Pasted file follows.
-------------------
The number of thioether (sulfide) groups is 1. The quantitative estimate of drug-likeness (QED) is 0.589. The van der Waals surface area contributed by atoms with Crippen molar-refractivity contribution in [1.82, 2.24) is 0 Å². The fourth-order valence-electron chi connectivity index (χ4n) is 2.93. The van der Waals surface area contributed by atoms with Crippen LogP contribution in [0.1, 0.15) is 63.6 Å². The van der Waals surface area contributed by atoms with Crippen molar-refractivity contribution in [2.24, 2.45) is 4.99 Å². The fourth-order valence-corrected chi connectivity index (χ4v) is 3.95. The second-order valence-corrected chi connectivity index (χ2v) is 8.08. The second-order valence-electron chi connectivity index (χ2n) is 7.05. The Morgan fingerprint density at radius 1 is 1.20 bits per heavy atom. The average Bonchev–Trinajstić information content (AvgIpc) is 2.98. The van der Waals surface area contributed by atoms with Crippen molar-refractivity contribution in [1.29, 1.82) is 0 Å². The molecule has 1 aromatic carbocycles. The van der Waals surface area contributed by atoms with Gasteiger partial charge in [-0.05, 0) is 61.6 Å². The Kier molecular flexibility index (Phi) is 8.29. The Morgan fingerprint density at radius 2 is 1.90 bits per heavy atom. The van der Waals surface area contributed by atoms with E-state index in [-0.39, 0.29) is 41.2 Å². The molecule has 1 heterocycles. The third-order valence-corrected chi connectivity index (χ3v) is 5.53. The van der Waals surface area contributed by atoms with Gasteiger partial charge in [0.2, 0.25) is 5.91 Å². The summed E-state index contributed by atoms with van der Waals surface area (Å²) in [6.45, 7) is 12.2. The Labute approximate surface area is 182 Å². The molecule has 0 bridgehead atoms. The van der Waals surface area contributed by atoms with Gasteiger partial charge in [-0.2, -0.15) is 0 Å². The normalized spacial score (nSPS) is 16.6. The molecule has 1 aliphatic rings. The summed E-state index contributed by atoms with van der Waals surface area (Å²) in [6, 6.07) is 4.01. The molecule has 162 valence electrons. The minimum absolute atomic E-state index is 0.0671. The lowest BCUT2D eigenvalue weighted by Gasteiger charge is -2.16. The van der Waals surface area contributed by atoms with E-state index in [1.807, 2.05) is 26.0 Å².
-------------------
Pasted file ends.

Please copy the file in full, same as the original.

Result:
The number of thioether (sulfide) groups is 1. The quantitative estimate of drug-likeness (QED) is 0.589. The van der Waals surface area contributed by atoms with Crippen molar-refractivity contribution in [1.82, 2.24) is 0 Å². The fourth-order valence-electron chi connectivity index (χ4n) is 2.93. The van der Waals surface area contributed by atoms with Crippen LogP contribution in [0.1, 0.15) is 63.6 Å². The van der Waals surface area contributed by atoms with Crippen molar-refractivity contribution in [2.24, 2.45) is 4.99 Å². The fourth-order valence-corrected chi connectivity index (χ4v) is 3.95. The second-order valence-corrected chi connectivity index (χ2v) is 8.08. The second-order valence-electron chi connectivity index (χ2n) is 7.05. The Morgan fingerprint density at radius 1 is 1.20 bits per heavy atom. The average Bonchev–Trinajstić information content (AvgIpc) is 2.98. The van der Waals surface area contributed by atoms with Crippen molar-refractivity contribution in [1.29, 1.82) is 0 Å². The molecule has 1 aromatic carbocycles. The van der Waals surface area contributed by atoms with Gasteiger partial charge in [-0.05, 0) is 61.6 Å². The Kier molecular flexibility index (Phi) is 8.29. The Morgan fingerprint density at radius 2 is 1.90 bits per heavy atom. The van der Waals surface area contributed by atoms with E-state index in [-0.39, 0.29) is 41.2 Å². The molecule has 1 heterocycles. The third-order valence-corrected chi connectivity index (χ3v) is 5.53. The van der Waals surface area contributed by atoms with Gasteiger partial charge in [0.2, 0.25) is 5.91 Å². The summed E-state index contributed by atoms with van der Waals surface area (Å²) in [6.45, 7) is 12.2. The Labute approximate surface area is 182 Å². The molecule has 0 bridgehead atoms. The van der Waals surface area contributed by atoms with Gasteiger partial charge in [-0.2, -0.15) is 0 Å². The normalized spacial score (nSPS) is 16.6. The molecule has 1 aliphatic rings. The summed E-state index contributed by atoms with van der Waals surface area (Å²) in [6, 6.07) is 4.01. The molecule has 162 valence electrons. The minimum absolute atomic E-state index is 0.0671. The lowest BCUT2D eigenvalue weighted by Gasteiger charge is -2.16. The van der Waals surface area contributed by atoms with E-state index in [1.807, 2.05) is 26.0 Å².